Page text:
Hillary Clinton's healthcare proposals carry short-term benefits but some uncertainties and risks in the long-term for nonprofit hospitals, while the lack of specificity surrounding Trump's professed plans to repeal and replace the Affordable Care Act leave many guessing, said Fitch Ratings in a published commentary on their website.
"While the proposed universal Medicaid expansion and proposed cost controls are generally positive over the near term, the longer term effect of expanding Medicare eligibility and implementing a 'public option' is uncertain," Fitch said.
First, Clinton's plan to expand Medicaid in the 19 states that declined to do so would benefit nonprofit hospitals in those states. Looking at the results in those states that chose to expand Medicaid, Fitch said they would expect higher patient volumes, and decreases in bad debt and charity deductions from revenue.
Hospitals in the few states that have implemented expansion alternatives like waiver programs would see some benefit, but not as much, Fitch said.
However, the long-term picture is a little different, said Fitch. The benefits to these proposals could lessen with a forecasted deterioration in payer mix. In states that expanded Medicaid, they said, hospitals saw a decline in commercial insurance was not balanced out by decreases in bad debt or supplemental reimbursement from the state through programs like the Disproportionate Share Hospital program and provider-tax and provider-fee programs. Moreover, supplemental revenue streams like those programs are generally vulnerable to funding cuts.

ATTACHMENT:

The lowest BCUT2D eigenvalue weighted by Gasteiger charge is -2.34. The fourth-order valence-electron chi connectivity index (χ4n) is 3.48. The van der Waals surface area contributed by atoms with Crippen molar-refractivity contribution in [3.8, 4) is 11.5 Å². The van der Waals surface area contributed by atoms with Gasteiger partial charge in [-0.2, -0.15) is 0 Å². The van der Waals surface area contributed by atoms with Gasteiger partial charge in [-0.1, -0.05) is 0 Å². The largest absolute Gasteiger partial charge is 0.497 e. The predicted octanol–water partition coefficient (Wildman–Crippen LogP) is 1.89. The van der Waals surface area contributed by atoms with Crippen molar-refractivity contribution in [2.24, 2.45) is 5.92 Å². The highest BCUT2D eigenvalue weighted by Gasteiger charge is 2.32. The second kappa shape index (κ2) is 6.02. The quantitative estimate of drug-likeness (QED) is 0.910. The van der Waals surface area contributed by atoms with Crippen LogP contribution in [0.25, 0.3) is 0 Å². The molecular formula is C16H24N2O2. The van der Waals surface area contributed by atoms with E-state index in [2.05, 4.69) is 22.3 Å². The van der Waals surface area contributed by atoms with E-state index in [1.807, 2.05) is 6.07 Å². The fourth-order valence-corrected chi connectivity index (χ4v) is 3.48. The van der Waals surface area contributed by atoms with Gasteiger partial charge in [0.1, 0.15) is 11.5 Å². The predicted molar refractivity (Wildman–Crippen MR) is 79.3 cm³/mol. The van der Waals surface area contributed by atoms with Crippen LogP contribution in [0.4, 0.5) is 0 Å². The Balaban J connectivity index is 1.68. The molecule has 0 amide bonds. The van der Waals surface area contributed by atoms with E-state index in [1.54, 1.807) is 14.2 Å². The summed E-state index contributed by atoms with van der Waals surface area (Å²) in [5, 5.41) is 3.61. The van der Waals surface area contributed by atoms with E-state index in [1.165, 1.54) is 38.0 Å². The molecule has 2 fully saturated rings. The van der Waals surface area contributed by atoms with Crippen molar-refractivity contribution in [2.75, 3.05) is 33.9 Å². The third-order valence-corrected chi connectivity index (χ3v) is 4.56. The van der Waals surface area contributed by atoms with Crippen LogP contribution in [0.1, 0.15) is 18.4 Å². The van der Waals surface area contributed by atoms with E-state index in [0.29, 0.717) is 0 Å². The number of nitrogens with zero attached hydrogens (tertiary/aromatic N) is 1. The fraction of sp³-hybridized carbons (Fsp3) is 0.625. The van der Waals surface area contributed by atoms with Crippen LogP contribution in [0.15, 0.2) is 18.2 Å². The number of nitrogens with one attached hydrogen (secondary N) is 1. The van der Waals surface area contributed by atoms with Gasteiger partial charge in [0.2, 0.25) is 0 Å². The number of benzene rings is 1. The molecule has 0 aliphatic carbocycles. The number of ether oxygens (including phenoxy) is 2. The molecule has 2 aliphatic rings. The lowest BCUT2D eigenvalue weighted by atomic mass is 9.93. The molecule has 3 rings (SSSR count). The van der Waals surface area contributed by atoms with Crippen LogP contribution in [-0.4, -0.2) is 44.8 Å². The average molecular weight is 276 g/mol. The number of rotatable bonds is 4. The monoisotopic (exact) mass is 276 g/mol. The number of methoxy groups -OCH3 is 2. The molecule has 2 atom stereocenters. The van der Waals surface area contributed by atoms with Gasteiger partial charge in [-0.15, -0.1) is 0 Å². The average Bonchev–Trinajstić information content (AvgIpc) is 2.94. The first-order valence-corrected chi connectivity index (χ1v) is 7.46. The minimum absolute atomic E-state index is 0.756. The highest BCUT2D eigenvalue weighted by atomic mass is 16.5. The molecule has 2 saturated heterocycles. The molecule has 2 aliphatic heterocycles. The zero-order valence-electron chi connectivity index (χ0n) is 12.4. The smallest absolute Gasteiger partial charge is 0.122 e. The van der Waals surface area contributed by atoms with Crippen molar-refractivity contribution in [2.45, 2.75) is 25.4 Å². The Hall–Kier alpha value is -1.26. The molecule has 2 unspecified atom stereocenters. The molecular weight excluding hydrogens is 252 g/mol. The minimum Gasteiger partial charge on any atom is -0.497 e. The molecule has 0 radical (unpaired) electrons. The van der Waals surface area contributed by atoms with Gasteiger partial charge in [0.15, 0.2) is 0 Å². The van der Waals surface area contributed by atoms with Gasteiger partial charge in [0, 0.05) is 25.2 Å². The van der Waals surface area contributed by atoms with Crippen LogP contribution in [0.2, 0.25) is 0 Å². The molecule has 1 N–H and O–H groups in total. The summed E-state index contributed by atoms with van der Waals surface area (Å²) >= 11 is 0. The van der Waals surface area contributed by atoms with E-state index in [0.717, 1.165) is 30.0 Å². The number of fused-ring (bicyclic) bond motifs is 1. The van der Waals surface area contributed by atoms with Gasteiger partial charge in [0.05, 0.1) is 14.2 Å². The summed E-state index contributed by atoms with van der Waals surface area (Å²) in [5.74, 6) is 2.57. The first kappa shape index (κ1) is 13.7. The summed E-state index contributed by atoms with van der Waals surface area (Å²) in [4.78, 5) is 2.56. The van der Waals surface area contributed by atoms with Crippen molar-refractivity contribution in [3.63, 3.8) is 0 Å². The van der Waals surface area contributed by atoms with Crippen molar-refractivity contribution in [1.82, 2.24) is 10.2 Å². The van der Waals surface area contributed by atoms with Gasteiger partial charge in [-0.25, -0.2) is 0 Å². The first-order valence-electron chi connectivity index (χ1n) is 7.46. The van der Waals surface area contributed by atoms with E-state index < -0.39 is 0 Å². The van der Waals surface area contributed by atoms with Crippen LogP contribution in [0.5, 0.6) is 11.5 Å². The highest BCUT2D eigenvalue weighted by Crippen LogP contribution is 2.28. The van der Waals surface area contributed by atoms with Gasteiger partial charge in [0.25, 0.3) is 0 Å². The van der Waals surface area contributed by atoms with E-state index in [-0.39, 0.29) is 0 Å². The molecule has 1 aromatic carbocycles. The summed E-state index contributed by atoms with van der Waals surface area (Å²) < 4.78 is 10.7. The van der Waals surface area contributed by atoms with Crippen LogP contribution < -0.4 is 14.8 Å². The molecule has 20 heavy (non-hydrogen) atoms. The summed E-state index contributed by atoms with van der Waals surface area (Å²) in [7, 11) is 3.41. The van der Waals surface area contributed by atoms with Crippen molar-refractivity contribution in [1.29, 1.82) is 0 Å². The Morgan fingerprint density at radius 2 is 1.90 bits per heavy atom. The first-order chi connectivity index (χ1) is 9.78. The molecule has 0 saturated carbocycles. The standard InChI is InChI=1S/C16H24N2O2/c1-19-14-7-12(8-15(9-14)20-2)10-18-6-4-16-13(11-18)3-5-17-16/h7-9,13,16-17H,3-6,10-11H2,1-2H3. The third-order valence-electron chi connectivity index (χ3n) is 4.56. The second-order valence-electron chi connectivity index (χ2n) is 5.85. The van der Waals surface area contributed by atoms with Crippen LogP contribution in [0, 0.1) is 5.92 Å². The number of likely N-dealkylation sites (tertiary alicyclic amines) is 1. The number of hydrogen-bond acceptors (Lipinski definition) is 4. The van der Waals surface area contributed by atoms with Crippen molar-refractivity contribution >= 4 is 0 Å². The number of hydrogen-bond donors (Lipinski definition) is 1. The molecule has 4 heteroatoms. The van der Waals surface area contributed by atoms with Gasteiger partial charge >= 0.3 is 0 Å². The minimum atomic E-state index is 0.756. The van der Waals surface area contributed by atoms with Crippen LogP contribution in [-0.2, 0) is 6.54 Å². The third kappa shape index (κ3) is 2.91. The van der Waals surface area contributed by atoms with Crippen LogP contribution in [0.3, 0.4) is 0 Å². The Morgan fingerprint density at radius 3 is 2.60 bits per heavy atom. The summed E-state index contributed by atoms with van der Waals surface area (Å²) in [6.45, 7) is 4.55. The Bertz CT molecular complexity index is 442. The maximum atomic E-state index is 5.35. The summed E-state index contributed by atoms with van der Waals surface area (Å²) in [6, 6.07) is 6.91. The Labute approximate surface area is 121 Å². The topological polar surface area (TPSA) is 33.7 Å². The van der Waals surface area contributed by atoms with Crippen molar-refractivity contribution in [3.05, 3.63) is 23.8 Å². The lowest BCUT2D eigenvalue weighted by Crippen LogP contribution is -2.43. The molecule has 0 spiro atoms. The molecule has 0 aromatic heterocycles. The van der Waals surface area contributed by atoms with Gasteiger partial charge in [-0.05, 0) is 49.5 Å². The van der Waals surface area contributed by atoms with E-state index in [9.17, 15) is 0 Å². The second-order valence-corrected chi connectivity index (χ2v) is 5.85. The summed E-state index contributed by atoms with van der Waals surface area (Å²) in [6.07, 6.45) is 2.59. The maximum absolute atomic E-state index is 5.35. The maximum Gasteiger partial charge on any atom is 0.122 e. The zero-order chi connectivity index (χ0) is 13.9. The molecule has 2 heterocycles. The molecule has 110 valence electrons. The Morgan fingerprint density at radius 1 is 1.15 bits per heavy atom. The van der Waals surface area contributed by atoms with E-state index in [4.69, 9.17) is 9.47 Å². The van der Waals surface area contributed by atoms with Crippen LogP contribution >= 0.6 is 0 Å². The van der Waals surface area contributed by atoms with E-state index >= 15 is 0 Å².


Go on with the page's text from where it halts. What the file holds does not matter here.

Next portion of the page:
Clinton's proposed expansion of access to health insurance exchanges no matter what a person's immigration status is, along with increased reimbursement to aid access in rural areas, will also likely yield positive results for nonprofit hospitals, with reduced charity and bad debt expense, as well as incremental reimbursement for telehealth, federally qualified health centers and rural health clinics all forecasted as outcomes, Fitch said.
However other proposals are tougher to assess in terms of impact, like Clinton's plan to implement premium and drug cost controls. Fitch said results of this would vary by hospital, particularly when it comes to premium increases coupled with growing interest in owning health plans.
Clinton's proposal to implement a broaden medicare eligibility and institute a "public option" is also unclear, and therefore hard to assess, but Fitch said it "has the potential to negatively impact the sector".
"Her proposal includes allowing people over 55 years old to purchase Medicare coverage, which may push revenue mix further toward Medicare and away from commercial insurance, compressing overall reimbursement. The impact largely depends on whether existing supplemental reimbursement mechanisms that offset care would be reduced for the uninsured/underinsured. The impact could also hinge on whether the incremental revenue from Medicare/Medicaid, and the public option, reimbursement would offset that loss."
Fitch said they have not spoken out on the Trump healthcare plan due to the "lack of specificity on what would be implemented after his 'repeal and replace' strategy.